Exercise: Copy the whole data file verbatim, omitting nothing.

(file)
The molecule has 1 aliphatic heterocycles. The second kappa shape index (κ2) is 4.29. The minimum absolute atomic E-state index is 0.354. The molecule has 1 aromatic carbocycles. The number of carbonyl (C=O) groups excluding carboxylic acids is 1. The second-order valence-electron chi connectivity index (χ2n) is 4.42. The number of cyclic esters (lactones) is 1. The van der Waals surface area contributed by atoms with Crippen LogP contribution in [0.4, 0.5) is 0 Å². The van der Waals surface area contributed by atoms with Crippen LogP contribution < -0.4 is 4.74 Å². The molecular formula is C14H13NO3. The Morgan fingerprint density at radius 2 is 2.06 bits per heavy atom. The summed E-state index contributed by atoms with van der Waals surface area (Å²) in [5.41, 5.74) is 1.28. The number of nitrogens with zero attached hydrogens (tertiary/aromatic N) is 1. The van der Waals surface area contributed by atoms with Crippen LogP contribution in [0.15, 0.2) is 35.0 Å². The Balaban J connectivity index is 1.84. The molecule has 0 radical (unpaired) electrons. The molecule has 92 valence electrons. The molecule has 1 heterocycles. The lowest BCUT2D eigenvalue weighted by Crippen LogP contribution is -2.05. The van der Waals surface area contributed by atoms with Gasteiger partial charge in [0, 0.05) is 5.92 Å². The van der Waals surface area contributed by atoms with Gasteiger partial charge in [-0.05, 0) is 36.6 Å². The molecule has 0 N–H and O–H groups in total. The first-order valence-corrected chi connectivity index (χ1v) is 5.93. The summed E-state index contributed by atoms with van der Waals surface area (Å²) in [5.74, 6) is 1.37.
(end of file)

The molecule has 1 aliphatic heterocycles. The second kappa shape index (κ2) is 4.29. The minimum absolute atomic E-state index is 0.354. The molecule has 1 aromatic carbocycles. The number of carbonyl (C=O) groups excluding carboxylic acids is 1. The second-order valence-electron chi connectivity index (χ2n) is 4.42. The number of cyclic esters (lactones) is 1. The van der Waals surface area contributed by atoms with Crippen LogP contribution in [0.4, 0.5) is 0 Å². The van der Waals surface area contributed by atoms with Crippen LogP contribution < -0.4 is 4.74 Å². The molecular formula is C14H13NO3. The Morgan fingerprint density at radius 2 is 2.06 bits per heavy atom. The summed E-state index contributed by atoms with van der Waals surface area (Å²) in [5.41, 5.74) is 1.28. The number of nitrogens with zero attached hydrogens (tertiary/aromatic N) is 1. The van der Waals surface area contributed by atoms with Crippen LogP contribution in [0.15, 0.2) is 35.0 Å². The Balaban J connectivity index is 1.84. The molecule has 0 radical (unpaired) electrons. The molecule has 92 valence electrons. The molecule has 1 heterocycles. The lowest BCUT2D eigenvalue weighted by Crippen LogP contribution is -2.05. The van der Waals surface area contributed by atoms with Gasteiger partial charge in [0, 0.05) is 5.92 Å². The van der Waals surface area contributed by atoms with Gasteiger partial charge in [-0.05, 0) is 36.6 Å². The molecule has 0 N–H and O–H groups in total. The first-order valence-corrected chi connectivity index (χ1v) is 5.93. The summed E-state index contributed by atoms with van der Waals surface area (Å²) in [5.74, 6) is 1.37.